It was uncharacteristically cold and raining on the way. We randomly stopped at an oto-lastic* guy simply looking for a toilet for Helen to put her fleece on (lest the locals be taken aback by the sight of a woman wearing a t-shirt). What we did not expect was to be taken in for tea and biscuits along with home grown pistachios. An electric heater was dragged out and put in front of us and they offered for us to stay. We reluctantly left thinking we would get to Esfahan that day although it seemed ‘the journey‘ had other ideas.
On the way into Saveh I saw that Helens pump was now leaking oil as well as water. Not good, not good at all. We pulled into the first garage we saw. The guys spoke only Farsi but before long had set to work. It seemed to be Volvo lorry mechanic going by clutches and head gaskets hanging on the walls but the guys had bikes themselves including a 2 stroke Kawasaki dirt bike. They all laughed and nodded knowingly when I pointed to it and then made gestures and sounds for wheelies.
It actually reminded me a lot of the garage that friends Des and Kyle used to keep in Greenisland. Iranian Ryan was working skilfully at the bike while Iranian Kyle undid one bolt and then promptly lost it. Iranian Neil looked on enthusiastically and Iranian Rik breezed in to stop everyone with some chat for a while before leaving again. Iranian Des was nowhere to be seen since a bike was involved. Just like home.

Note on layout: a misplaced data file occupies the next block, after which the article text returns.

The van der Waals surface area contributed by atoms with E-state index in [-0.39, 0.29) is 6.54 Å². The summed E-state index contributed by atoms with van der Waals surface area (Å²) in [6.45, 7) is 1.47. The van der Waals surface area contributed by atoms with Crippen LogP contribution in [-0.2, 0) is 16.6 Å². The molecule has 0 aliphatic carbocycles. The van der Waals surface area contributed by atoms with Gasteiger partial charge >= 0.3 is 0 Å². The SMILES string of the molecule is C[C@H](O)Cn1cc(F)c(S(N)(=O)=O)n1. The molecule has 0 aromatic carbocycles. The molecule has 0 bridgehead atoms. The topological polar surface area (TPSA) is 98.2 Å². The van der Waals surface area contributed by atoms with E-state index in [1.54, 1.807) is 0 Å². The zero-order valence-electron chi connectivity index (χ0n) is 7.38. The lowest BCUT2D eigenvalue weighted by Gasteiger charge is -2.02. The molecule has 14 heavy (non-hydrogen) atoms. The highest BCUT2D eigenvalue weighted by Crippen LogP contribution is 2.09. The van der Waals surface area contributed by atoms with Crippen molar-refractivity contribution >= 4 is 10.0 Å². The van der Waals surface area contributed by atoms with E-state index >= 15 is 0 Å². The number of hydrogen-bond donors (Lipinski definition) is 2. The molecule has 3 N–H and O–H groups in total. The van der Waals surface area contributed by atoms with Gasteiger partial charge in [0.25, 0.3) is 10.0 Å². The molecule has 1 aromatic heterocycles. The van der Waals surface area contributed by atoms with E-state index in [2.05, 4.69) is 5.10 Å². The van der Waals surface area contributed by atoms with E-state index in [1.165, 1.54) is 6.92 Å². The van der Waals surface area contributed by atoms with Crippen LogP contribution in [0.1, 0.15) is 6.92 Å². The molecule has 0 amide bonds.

There was a problem with the oil return pipe being in the way but they got cover off ok. I installed the spare pump we had with us and was pleased to note the guys putting some oil on the shaft before we put it through the seals. At this point they insisted on taking the gasket off to grease it and I could not explain to them I wanted it left there. It split while they were cleaning it and I instantly went into despair. I had visions of being there for weeks and having to fork out for import duty etc but the lads seemed rather unconcerned. They were more interested in lunch and staying out of the rain.
After lunch they took 3usd and syphoned some petrol from Helens bike and disappeared with the broken gasket in one hand (riding the bike with the other hand).
Meanwhile the youngest guy fiddled with an interesting waste oil heater for a while. It had a double loop design which preheated the oil before it came to a jet where it burned. Unfortunately it took a lot of effort to get it working properly and at one point flared up nearly setting the place on fire. After it was going for a while it went out instantly filling the garage with smoke. We got out sharpish since I wondered if the gas would be flammable and now in a nice fuel/air mix as the guy tried to relight it.
The main guy returned with a smug smile on his face and threw a perfect new gasket into my lap. It had obviously been machine cut someplace. I suppose I should have expected as much in a country used dealing with sanctions. The bike was quickly reassembled and lots of photos were taken for everyone.
They led us to a hotel with underground parking where we stayed for 2 nights since it was only 30usd a night. It was painful to get money changed there – we tried about 6 banks and used a watchmaker in the end. I was getting some strange looks because I walked around in the hotel indoor shoes.
My bike grounded on the way into carpark but Helens grounded on way out in a big way. It made a tremendous bang and stopped dead, rolling back down the hill. I was filled with fear as we had a look at the damage but the only problem was a hook broken off the sidestand where the spring connects. On the way out my bike lost some clutch material but at least did not ground.
On to Esfahan baby!
*oto-lastic = Roadside tyre repair shop